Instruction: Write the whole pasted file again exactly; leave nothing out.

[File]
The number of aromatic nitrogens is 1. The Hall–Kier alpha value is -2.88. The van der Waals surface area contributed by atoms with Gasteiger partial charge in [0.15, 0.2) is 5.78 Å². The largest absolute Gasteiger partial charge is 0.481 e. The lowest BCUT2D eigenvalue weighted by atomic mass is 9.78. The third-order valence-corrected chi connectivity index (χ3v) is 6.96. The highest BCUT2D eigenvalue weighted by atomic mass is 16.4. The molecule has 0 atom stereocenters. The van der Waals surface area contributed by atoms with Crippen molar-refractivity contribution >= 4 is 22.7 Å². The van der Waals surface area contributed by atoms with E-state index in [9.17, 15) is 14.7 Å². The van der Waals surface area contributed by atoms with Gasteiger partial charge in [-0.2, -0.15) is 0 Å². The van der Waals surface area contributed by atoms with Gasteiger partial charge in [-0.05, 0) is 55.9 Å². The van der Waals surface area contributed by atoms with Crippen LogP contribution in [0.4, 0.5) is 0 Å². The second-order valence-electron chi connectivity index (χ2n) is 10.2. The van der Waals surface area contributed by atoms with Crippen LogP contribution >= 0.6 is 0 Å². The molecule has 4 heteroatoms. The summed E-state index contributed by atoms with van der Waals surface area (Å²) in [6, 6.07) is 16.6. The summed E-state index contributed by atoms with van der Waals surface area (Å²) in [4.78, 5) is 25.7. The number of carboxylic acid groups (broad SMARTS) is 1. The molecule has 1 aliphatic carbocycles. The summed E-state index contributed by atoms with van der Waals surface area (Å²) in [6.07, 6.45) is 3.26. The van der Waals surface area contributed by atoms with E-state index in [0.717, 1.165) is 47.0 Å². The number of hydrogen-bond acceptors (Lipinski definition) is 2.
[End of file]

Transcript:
The number of aromatic nitrogens is 1. The Hall–Kier alpha value is -2.88. The van der Waals surface area contributed by atoms with Gasteiger partial charge in [0.15, 0.2) is 5.78 Å². The largest absolute Gasteiger partial charge is 0.481 e. The lowest BCUT2D eigenvalue weighted by atomic mass is 9.78. The third-order valence-corrected chi connectivity index (χ3v) is 6.96. The highest BCUT2D eigenvalue weighted by atomic mass is 16.4. The molecule has 0 atom stereocenters. The van der Waals surface area contributed by atoms with Crippen molar-refractivity contribution >= 4 is 22.7 Å². The van der Waals surface area contributed by atoms with E-state index in [9.17, 15) is 14.7 Å². The van der Waals surface area contributed by atoms with Gasteiger partial charge in [-0.2, -0.15) is 0 Å². The van der Waals surface area contributed by atoms with Gasteiger partial charge in [-0.05, 0) is 55.9 Å². The van der Waals surface area contributed by atoms with Crippen LogP contribution in [0.4, 0.5) is 0 Å². The second-order valence-electron chi connectivity index (χ2n) is 10.2. The van der Waals surface area contributed by atoms with Crippen LogP contribution >= 0.6 is 0 Å². The molecule has 4 heteroatoms. The summed E-state index contributed by atoms with van der Waals surface area (Å²) in [6, 6.07) is 16.6. The summed E-state index contributed by atoms with van der Waals surface area (Å²) in [4.78, 5) is 25.7. The number of carboxylic acid groups (broad SMARTS) is 1. The molecule has 1 aliphatic carbocycles. The summed E-state index contributed by atoms with van der Waals surface area (Å²) in [6.07, 6.45) is 3.26. The van der Waals surface area contributed by atoms with E-state index in [0.717, 1.165) is 47.0 Å². The number of hydrogen-bond acceptors (Lipinski definition) is 2.